Relative Distance: Kinship, Generation, and Reproduction between Kenya and the United Kingdom

2008 - 2013
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A historically informed ethnographic study, the project explores the micro-spaces of familial interaction between Kenya and the United Kingdom, and the ways in which transnational families offer a privileged lens for considering how people experience and make sense of wider social transformations. Much existing scholarship on transnational families considers the emotional pain of separation and the commodification of love as migrants try to compensate for their absence by sending remittances and goods as expressions of affection to those who stay behind. It also focuses on the power of (im)migration regimes to re-shape such families, locating the forces of change as primarily external to families. This project breaks away from these dominant narratives to consider the ways in which migration generates space to re-work kin relations.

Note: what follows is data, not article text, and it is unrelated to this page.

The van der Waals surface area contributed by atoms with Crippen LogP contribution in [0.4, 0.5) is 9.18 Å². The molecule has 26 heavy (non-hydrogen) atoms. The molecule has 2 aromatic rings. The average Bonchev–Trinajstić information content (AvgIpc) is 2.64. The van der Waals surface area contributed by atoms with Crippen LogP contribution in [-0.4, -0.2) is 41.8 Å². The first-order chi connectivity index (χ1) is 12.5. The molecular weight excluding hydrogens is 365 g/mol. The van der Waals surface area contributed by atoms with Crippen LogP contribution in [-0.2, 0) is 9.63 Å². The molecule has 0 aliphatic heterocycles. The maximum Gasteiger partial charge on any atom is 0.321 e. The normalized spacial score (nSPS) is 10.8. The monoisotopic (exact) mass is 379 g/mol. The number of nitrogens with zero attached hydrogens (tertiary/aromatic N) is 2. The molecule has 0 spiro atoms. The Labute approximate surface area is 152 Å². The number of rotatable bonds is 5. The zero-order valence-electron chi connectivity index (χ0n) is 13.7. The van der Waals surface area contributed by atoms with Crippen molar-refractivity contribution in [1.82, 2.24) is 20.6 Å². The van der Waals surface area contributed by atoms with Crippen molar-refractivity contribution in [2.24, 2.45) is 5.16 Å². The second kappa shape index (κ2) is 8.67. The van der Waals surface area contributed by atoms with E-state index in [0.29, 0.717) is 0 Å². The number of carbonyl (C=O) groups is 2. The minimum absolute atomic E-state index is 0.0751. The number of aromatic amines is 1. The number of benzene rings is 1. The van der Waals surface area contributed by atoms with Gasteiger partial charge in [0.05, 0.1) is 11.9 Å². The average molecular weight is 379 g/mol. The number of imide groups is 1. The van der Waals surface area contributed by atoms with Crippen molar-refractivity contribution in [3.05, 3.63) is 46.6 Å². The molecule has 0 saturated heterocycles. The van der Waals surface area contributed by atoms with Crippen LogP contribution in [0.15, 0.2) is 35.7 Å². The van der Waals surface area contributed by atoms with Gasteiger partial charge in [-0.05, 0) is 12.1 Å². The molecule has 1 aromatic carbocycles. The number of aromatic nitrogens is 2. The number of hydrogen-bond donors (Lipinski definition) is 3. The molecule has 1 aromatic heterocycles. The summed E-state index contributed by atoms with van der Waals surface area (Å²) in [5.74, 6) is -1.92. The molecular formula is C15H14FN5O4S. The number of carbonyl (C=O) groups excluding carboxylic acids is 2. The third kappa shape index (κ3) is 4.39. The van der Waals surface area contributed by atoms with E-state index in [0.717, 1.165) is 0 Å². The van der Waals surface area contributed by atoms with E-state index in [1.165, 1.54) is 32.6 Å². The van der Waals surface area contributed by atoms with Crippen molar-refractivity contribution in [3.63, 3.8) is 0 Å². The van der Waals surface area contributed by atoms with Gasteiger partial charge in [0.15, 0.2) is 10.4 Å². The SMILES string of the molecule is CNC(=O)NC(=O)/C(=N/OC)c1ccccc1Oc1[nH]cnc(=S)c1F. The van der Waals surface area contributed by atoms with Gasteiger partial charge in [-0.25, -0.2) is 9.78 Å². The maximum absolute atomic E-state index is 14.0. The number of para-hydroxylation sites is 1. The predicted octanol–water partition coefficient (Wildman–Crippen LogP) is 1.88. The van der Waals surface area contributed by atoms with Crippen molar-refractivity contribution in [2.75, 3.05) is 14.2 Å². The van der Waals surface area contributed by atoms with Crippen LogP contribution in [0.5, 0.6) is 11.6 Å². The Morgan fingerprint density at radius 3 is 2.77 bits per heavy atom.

Principal Investigator

Leslie Fesenmyer


Godfrey Lienhardt Memorial Fund

Carr and Stahl Fund, St. Antony’s College, Oxford